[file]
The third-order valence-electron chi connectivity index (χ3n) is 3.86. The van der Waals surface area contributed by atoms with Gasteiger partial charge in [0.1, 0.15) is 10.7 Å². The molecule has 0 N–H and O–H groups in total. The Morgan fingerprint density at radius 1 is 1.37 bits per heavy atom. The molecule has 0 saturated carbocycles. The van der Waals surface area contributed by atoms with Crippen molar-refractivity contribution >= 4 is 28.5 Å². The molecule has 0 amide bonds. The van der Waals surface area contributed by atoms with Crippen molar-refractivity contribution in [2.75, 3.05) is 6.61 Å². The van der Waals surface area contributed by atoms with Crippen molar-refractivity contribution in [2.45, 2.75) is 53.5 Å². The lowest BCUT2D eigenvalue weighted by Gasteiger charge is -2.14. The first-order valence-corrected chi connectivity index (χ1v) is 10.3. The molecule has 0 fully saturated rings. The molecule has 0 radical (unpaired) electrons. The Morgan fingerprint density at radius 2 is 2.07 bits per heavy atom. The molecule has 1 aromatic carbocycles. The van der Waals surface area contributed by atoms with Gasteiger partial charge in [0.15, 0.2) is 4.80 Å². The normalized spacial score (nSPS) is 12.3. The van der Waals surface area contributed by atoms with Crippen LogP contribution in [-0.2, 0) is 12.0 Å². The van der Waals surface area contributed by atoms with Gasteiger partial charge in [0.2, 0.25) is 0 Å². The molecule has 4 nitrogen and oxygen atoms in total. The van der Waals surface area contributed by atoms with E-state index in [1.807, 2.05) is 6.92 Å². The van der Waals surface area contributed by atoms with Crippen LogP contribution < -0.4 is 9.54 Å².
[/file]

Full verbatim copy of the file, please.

The third-order valence-electron chi connectivity index (χ3n) is 3.86. The van der Waals surface area contributed by atoms with Gasteiger partial charge in [0.1, 0.15) is 10.7 Å². The molecule has 0 N–H and O–H groups in total. The Morgan fingerprint density at radius 1 is 1.37 bits per heavy atom. The molecule has 0 saturated carbocycles. The van der Waals surface area contributed by atoms with Crippen molar-refractivity contribution >= 4 is 28.5 Å². The molecule has 0 amide bonds. The van der Waals surface area contributed by atoms with Crippen molar-refractivity contribution in [2.75, 3.05) is 6.61 Å². The van der Waals surface area contributed by atoms with Crippen molar-refractivity contribution in [2.45, 2.75) is 53.5 Å². The lowest BCUT2D eigenvalue weighted by Gasteiger charge is -2.14. The first-order valence-corrected chi connectivity index (χ1v) is 10.3. The molecule has 0 fully saturated rings. The molecule has 0 radical (unpaired) electrons. The Morgan fingerprint density at radius 2 is 2.07 bits per heavy atom. The molecule has 1 aromatic carbocycles. The van der Waals surface area contributed by atoms with Gasteiger partial charge in [0.15, 0.2) is 4.80 Å². The normalized spacial score (nSPS) is 12.3. The van der Waals surface area contributed by atoms with Crippen LogP contribution in [-0.2, 0) is 12.0 Å². The van der Waals surface area contributed by atoms with Gasteiger partial charge in [0.2, 0.25) is 0 Å². The molecule has 4 nitrogen and oxygen atoms in total. The van der Waals surface area contributed by atoms with E-state index in [1.807, 2.05) is 6.92 Å². The van der Waals surface area contributed by atoms with Crippen LogP contribution < -0.4 is 9.54 Å².